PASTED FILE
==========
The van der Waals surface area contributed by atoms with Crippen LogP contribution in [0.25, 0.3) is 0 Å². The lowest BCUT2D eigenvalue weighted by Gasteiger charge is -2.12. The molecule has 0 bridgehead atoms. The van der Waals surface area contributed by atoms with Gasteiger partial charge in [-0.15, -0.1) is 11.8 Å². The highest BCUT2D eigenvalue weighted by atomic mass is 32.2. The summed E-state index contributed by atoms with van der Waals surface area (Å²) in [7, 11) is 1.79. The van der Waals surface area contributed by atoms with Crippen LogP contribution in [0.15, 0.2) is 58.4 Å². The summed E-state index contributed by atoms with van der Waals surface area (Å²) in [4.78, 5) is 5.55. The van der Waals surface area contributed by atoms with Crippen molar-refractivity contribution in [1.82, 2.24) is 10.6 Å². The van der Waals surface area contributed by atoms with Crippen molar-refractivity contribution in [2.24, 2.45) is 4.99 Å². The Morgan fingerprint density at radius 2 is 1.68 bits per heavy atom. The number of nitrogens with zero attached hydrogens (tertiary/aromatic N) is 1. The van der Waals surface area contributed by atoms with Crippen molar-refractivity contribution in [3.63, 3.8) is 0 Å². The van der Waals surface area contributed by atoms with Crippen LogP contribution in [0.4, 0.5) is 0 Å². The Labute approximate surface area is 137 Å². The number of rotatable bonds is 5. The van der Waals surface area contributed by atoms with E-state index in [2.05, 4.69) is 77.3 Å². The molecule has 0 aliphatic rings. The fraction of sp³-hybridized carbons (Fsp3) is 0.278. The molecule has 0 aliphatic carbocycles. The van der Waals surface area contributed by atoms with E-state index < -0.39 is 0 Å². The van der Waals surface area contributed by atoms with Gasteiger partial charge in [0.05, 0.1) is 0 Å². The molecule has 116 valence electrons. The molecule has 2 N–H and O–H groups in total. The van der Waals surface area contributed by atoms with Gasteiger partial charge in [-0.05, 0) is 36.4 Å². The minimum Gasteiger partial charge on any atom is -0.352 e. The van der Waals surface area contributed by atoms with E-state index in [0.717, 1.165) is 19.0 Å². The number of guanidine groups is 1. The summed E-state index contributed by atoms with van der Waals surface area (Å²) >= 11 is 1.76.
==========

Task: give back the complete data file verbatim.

The van der Waals surface area contributed by atoms with Crippen LogP contribution in [0.25, 0.3) is 0 Å². The lowest BCUT2D eigenvalue weighted by Gasteiger charge is -2.12. The molecule has 0 bridgehead atoms. The van der Waals surface area contributed by atoms with Gasteiger partial charge in [-0.15, -0.1) is 11.8 Å². The highest BCUT2D eigenvalue weighted by atomic mass is 32.2. The summed E-state index contributed by atoms with van der Waals surface area (Å²) in [7, 11) is 1.79. The van der Waals surface area contributed by atoms with Crippen LogP contribution in [0.15, 0.2) is 58.4 Å². The summed E-state index contributed by atoms with van der Waals surface area (Å²) in [4.78, 5) is 5.55. The van der Waals surface area contributed by atoms with Crippen molar-refractivity contribution in [1.82, 2.24) is 10.6 Å². The van der Waals surface area contributed by atoms with Crippen molar-refractivity contribution in [2.24, 2.45) is 4.99 Å². The Morgan fingerprint density at radius 2 is 1.68 bits per heavy atom. The number of nitrogens with zero attached hydrogens (tertiary/aromatic N) is 1. The van der Waals surface area contributed by atoms with Crippen molar-refractivity contribution in [3.63, 3.8) is 0 Å². The van der Waals surface area contributed by atoms with Crippen LogP contribution in [0.4, 0.5) is 0 Å². The Labute approximate surface area is 137 Å². The number of rotatable bonds is 5. The van der Waals surface area contributed by atoms with E-state index in [2.05, 4.69) is 77.3 Å². The molecule has 0 aliphatic rings. The fraction of sp³-hybridized carbons (Fsp3) is 0.278. The molecule has 0 aliphatic carbocycles. The van der Waals surface area contributed by atoms with E-state index < -0.39 is 0 Å². The van der Waals surface area contributed by atoms with Gasteiger partial charge in [0.05, 0.1) is 0 Å². The molecule has 116 valence electrons. The molecule has 2 N–H and O–H groups in total. The van der Waals surface area contributed by atoms with Gasteiger partial charge in [-0.05, 0) is 36.4 Å². The minimum Gasteiger partial charge on any atom is -0.352 e. The van der Waals surface area contributed by atoms with E-state index in [0.717, 1.165) is 19.0 Å². The number of guanidine groups is 1. The summed E-state index contributed by atoms with van der Waals surface area (Å²) >= 11 is 1.76.